Private bus drivers tinker with speed-limiting device to set high cut-off speed, say officials
Even as speeding private buses continue to indulge in a killing spree, the Motor Vehicles Department (MVD) has admitted that speed governors have failed to prevent fatal accidents in the city.
Installing speed governors, set at an optimum speed of 60 km per hour, is mandatory for private buses. But the device has failed to curtail drivers from speeding owing to a variety of reasons.
A senior MVD official told The Hindu that private buses could never touch 60 km per hour within city limits. This meant that accidents were not always caused due to speeding.
“A driver can be rash and negligent even at a speed of 40 km. On a narrow road, recklessness could be just as fatal as over-speeding. Rather than the maximum speed, it’s the optimal speed permissible in a given circumstance that’s decisive,” he said.
A Union government notification, expected to come in to force next year, is likely to render speed governors meaningless. The notification proposes to fix the cut-off speed at 80 km per hour. One fails to understand what purpose then will the device serve in a State like Kerala where even the current cut-off speed has failed to stop accidents.
At present, instances of tampering, disconnecting speed governors have come to light. Errant drivers with alarming regularity have managed to set the device at a higher cut-off speed. Bus operators ostensibly resort to such measures to correct technical glitches in the device. They claim making minor adjustments are unavoidable as such snags reduced the power of the vehicle and made it difficult to climb steep ascents.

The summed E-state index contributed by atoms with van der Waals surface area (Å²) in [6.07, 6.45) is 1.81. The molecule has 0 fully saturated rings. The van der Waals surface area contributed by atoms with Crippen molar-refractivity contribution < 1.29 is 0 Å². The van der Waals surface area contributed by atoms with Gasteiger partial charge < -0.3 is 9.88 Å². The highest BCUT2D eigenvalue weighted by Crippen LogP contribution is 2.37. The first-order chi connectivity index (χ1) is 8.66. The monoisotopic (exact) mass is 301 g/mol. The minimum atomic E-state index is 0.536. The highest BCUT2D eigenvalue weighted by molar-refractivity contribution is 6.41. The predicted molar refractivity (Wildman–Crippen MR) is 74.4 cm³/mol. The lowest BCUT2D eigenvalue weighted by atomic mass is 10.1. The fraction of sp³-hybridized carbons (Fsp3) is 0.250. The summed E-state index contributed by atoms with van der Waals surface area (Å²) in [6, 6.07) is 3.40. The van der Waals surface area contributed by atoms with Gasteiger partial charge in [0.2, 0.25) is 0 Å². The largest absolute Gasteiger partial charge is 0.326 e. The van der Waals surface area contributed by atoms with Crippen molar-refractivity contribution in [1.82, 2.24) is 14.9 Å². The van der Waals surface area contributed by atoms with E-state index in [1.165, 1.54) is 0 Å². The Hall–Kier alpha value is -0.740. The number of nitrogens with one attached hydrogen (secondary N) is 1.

The enforcement of speed governors has turned out to be a big headache for MVD officials. They say it is easy to detect non-installation of speed governors and its disconnection, but spotting manipulation of the device is a challenge.
They said companies that supplied the speed governors reneged on their promise to provide the MVD with hand-held equipment to detect such offences. The equipment when attached to a bus would have revealed the cut-off speed limit set in the speed governor.
Bus operators on their part said they were forced to resort to tampering due to poor after-sale services.
The MVD official said replacing speed governors with Global Positioning System was perhaps the only solution to check over-speeding private buses.
“The system will facilitate better enforcement. The MVD can fall back on the GPS reading to determine whether a bus involved in an accident was over-speeding. He said it was high time such a system was introduced in a phased manner in the public transport system. It would cost only less than what the bus operators shelled out for installing speed governors, he said.